For the 15 million of us who live in Northern California, life changed two weeks ago.

It was not only the horrifying loss of lives, homes, communities, landscapes and the ravaging of Wine Country, a tourist destination more popular than Disney World.

It was the shock of how suddenly life can change — and on such a massive scale.

It was the unavoidable proof that we are interconnected in this climate-changing world. Some experience supersized hurricanes, some drought and unprecedented wildfires, some sea level rise.

And it was the awful feeling of being powerless to protect one’s children from the most fundamental thing in the world: the air we breathe…

So what happens now? Like the hurricanes that devastated Puerto Rico, Houston, and parts of Florida, the catastrophic fires in California point to some important things that we could allow to change us for the good. For example:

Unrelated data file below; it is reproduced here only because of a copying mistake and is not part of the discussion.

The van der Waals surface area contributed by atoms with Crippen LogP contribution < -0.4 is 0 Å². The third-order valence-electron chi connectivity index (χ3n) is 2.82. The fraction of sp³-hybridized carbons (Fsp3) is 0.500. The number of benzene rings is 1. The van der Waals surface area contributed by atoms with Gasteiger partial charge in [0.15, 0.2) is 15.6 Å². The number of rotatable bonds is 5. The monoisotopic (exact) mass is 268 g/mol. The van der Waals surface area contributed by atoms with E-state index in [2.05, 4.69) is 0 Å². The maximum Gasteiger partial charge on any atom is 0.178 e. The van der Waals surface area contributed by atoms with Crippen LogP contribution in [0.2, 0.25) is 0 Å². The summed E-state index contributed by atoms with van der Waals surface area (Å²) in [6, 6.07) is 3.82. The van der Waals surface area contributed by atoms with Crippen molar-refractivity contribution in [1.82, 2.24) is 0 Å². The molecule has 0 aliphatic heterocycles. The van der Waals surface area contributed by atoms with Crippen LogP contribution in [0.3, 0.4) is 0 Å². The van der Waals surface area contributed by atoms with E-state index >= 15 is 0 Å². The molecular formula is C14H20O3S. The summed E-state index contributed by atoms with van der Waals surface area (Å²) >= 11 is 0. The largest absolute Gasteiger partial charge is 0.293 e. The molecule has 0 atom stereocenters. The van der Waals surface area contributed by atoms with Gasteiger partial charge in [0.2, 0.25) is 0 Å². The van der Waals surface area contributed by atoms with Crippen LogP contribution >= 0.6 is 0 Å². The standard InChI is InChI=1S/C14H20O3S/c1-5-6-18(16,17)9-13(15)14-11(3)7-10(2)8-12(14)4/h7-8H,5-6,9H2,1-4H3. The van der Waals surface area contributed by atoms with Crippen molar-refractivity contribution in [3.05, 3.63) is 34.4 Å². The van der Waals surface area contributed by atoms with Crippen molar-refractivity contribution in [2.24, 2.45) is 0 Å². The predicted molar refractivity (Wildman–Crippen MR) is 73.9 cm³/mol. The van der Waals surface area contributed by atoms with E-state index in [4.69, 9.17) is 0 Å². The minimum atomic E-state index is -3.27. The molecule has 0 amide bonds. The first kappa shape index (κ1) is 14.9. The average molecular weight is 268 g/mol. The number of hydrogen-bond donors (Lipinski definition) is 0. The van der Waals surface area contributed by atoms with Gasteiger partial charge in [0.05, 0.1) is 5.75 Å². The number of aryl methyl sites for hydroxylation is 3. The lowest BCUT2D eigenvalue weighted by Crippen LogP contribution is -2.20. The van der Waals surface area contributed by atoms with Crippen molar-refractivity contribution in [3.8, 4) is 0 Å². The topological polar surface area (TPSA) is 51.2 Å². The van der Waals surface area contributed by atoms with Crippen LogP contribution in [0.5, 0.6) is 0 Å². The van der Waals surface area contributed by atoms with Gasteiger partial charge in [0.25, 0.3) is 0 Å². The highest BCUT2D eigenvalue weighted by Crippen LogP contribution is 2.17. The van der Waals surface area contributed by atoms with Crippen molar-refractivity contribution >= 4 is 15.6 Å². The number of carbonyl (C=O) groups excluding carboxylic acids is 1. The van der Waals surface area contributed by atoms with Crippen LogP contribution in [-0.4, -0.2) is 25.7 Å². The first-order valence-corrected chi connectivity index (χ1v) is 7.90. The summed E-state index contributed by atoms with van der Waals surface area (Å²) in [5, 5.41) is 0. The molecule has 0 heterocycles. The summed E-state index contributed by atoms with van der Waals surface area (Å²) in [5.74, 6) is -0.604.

It’s OK to get mad as hell about the unconscionable failure to protect people—children, especially—from climate change.

As parents, we all want to protect our children from harm. Some things we can’t protect them from, and that’s always a hard pill to swallow. But the science on climate change has been clear for decades; so have the solutions.

The only thing that has ever been lacking is the political will. And if you want to understand why, you only need, as they say in journalism circles, to follow the money. It leads right back to oil and coal interests, as The New Yorker writer Jane Mayer chronicles in Dark Money.

Should we quietly if grudgingly accept this—knowing unprecedented tragedies such as those we have seen this year are the result? Hell no. We need to (continue reading on Moms Clean Air Force.)

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